Friday, November 09, 2007

Prim Talk Radio Show #80

This Week's Show Contents:

  • Angie Owner of Heartland Graphics I will be sharing a great Thanksgiving Recipe and also a segment on how to draw quality traffic to your site.

  • Michelle Lammers from Scrappin with Army Wives talks about how you can involve your kids to help you out with your crafting business

  • Linda Pinda from Linda Pinda Designs Linda is sick this week and will be back next week

  • Heather from Cotton Pickin Prims is here to talk about how she lost weight due to a New Year's Resolution and and how she plans on losing more!

  • Michele from
    Briar Patch Prim
    is here to tell you how to make dried fruit

Visit our site at to listen to our latest show

How to get your kids to help on your crafting business by Michelle Lammers

Greetings and welcome to my segment this week. Last week I took a break from doing a segment. I had
to get ready for a big craft fair on Saturday. To say the least I was thankful that I had plenty of
goodies for the customers to buy. Since I did the craft fair I thought that I would talk about how we
can have our children help us out when possible.

All three of my children seem to be very helpful children when it comes to certain things. They like to
help me get the truck loaded, which can be like a jigsaw puzzle. Once the truck is loaded, we can get
moving towards the craft fair. I have found that if I can set up the night before it makes a great
difference, I am not rushed the morning of the craft fair. Once we get to where we can set up. The
kids can be very helpful in helping unload the truck. I have a couple of heavier pieces that I need help
both setting up and taking down.

Now that the vehicle is all unloaded it is time to set up. You can give the children small tasks that they
will be able to accomplish without to much fuss. One of the things I have found that my youngest can
do without problems is my ornie tree. I have a very simple post that has pegs that can have the ornies
put on it. After putting the ornies on this, they can help put some extra ornies on a small primitive tree.
I have found that this works in my area as it shows what the ornies look like on a tree but you don’t have
to carry a large tree and set it up.

After that simple task is done, they are great to hand you things that you need. I have found that the
more that you include the children with the process of doing craft fairs, the more understanding they
are. Now that you have finished your set up of the booth, then it is time to go home and rest for a few
hours until the next morning. I usually like to have one of my children help me at the craft fair. I don’t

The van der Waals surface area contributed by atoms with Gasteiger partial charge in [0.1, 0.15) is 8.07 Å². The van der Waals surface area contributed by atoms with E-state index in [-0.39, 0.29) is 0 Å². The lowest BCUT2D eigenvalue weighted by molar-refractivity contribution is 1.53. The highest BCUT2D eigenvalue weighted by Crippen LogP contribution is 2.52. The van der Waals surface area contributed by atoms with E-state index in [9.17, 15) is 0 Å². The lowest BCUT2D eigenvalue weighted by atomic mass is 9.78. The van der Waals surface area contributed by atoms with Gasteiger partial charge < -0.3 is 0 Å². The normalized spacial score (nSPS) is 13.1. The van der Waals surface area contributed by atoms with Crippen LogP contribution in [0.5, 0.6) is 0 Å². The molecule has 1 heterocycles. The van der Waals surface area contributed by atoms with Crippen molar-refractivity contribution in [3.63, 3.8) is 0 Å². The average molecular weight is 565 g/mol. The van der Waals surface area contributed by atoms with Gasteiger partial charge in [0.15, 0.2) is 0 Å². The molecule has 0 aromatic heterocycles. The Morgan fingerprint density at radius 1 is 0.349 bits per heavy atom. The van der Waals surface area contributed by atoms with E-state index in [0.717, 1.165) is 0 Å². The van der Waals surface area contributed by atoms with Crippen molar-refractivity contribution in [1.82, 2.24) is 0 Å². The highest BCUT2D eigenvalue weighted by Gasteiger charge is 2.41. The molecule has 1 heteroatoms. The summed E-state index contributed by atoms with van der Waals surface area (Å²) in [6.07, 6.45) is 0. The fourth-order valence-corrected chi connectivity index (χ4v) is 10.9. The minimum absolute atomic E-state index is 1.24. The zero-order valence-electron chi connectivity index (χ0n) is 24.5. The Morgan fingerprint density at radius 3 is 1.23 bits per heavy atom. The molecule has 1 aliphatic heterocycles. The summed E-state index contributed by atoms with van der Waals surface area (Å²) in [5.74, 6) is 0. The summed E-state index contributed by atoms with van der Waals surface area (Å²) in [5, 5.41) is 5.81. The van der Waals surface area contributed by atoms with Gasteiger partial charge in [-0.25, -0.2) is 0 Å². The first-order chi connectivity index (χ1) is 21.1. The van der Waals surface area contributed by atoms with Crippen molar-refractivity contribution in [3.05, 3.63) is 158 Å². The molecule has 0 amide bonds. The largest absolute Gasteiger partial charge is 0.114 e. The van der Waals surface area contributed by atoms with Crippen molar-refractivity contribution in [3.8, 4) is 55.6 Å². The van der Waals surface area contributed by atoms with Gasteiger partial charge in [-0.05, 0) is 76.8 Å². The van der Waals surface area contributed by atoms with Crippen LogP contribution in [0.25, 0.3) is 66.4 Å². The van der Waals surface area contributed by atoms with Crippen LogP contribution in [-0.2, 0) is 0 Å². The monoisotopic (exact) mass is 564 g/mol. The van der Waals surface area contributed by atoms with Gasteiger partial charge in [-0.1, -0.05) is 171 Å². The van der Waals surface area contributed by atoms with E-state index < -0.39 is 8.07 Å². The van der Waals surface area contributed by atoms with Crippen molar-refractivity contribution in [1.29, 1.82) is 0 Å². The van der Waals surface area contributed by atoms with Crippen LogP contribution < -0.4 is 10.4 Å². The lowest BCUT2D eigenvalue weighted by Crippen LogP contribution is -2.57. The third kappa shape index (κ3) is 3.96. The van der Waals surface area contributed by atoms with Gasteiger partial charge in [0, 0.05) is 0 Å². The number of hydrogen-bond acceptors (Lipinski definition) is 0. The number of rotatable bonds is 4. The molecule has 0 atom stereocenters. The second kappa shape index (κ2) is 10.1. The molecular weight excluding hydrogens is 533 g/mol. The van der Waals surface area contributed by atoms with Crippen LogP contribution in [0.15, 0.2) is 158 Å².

take my youngest as she can be a handful and talks about silly things to the customers. But the older
ones can be great helpers for you. If there is a small break they can sit with the booth while you run to
the bathroom or to get something to eat.

Once the fair is over my children are great helpers on getting things packed and loaded into the truck.
This is just another aspect of the craft fairs that they can learn about. I find that it is important that
I make sure that I load things back the way I had time before. That way if I need something I can
find it without issues.

So now that the vehicle is loaded and we are on our way back home it is a great time to ask them how
they thought it went. Mine always like to know how it went, so we talk about it. This is a great way for
them to see what the customers were buying. We even come up with new ideas for the next time. Some
craft fairs are better then others, so this helps the children understand why we can be frustrated.
Sometimes it feels that if we work hard and can’t sell much. Then there are the other times that it
works out great and we do well at the craft fairs. Having your children see both ways helps them
understand that it is a hard venture, but can be a rather rewarding one in the end.

I realize that not everyone will want to include their children in the process of the craft fair set up on
take down. But I would recommend at least giving it a try once to see if it works for you and your
children. They may get an eye opener and understand what we go through durning craft fair season.

Thanks for listening to my segment this week and I hope that you have a great week. If you have any
comments about this or a past segment please feel free to stop by my site and send me an email. Visit
at Happy Crafting and Craft Fairs!

The Holidays and Maintaining Your Weight Loss by Heather

The Holidays and Maintaining Your Weight Loss